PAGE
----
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NORAD intercepts three groups of Russian planes near Alaska

F-22 figher planes of the U. S.-Canadian NORAD command intercepted six Russian planes late Thursday off the Alaskan coast. Photo courtesy of Lockheed Martin
F-22 figher planes of the U. S.-Canadian NORAD command intercepted six Russian planes late Thursday off the Alaskan coast. Photo courtesy of Lockheed Martin

Aug. 28 (UPI) -- F-22 fighter planes intercepted three groups of two Russian patrol aircraft near Alaska before they entered U.S. or Canadian airspace, North American Aerospace Defense Command, or NORAD, said on Friday.

The Russian Tu-142 planes entered the Alaskan Air Defense Identification Zone, which extends outward from North America, late Thursday and came "within 50 nautical miles of Alaskan shores," a NORAD statement said.

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It added, though, that the Russian planes never entered United States or Canadian sovereign airspace, and instead "loitered within the ADIZ" for about five hours before departing.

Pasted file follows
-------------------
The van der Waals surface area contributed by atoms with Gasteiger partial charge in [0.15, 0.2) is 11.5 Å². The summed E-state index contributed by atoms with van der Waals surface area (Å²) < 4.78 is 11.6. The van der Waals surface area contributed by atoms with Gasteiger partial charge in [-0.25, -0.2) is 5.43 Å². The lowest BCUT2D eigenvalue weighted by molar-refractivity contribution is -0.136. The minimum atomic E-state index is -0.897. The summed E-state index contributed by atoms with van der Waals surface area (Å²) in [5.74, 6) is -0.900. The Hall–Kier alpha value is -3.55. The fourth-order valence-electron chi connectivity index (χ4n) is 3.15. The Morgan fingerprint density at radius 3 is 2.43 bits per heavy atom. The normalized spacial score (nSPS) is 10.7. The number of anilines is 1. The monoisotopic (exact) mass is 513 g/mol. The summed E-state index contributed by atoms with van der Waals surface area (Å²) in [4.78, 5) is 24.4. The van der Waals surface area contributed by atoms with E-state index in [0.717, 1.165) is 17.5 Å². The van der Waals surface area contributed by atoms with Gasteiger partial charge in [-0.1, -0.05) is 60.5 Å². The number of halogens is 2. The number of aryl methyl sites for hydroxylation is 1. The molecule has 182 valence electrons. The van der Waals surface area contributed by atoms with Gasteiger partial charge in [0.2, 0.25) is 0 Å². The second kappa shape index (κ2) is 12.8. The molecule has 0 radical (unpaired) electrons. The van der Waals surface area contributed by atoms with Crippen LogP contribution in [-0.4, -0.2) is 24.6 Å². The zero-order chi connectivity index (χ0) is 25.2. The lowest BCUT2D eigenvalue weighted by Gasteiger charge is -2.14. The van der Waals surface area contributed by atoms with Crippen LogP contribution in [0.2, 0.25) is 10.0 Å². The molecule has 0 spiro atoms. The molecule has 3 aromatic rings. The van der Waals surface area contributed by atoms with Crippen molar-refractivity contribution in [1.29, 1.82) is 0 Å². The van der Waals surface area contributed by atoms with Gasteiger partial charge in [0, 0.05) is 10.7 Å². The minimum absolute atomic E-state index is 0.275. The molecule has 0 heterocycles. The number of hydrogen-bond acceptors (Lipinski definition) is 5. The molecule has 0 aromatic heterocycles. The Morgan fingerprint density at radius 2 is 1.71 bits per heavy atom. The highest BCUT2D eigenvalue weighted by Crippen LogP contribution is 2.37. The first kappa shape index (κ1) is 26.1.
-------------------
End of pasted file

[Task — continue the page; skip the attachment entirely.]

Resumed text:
The practice of chasing Russian planes from U.S. airspace has become common in 2020.

"Our northern approaches have had an increase in foreign military activity as our competitors continue to expland their military presence and probe our defenses," Gen. Glen D. VanHerck, commander of NORAD, said in the statement.

"This year, we've conducted more than a dozen intercepts, the most in recent years. The importance of our continued efforts to project air defense operations in and through the north has never been more apparent," VanHerck said.

In June, NORAD aircraft intercepted four Russian planes entering the ADIZ.

F-22 planes, with assistance from KC-135 air refuelers and E-3 Airborne Warning and Control System, intercepted the Russian planes as they came within 65 nautical miles of the Aleutian island chain off the coast of Alaska.

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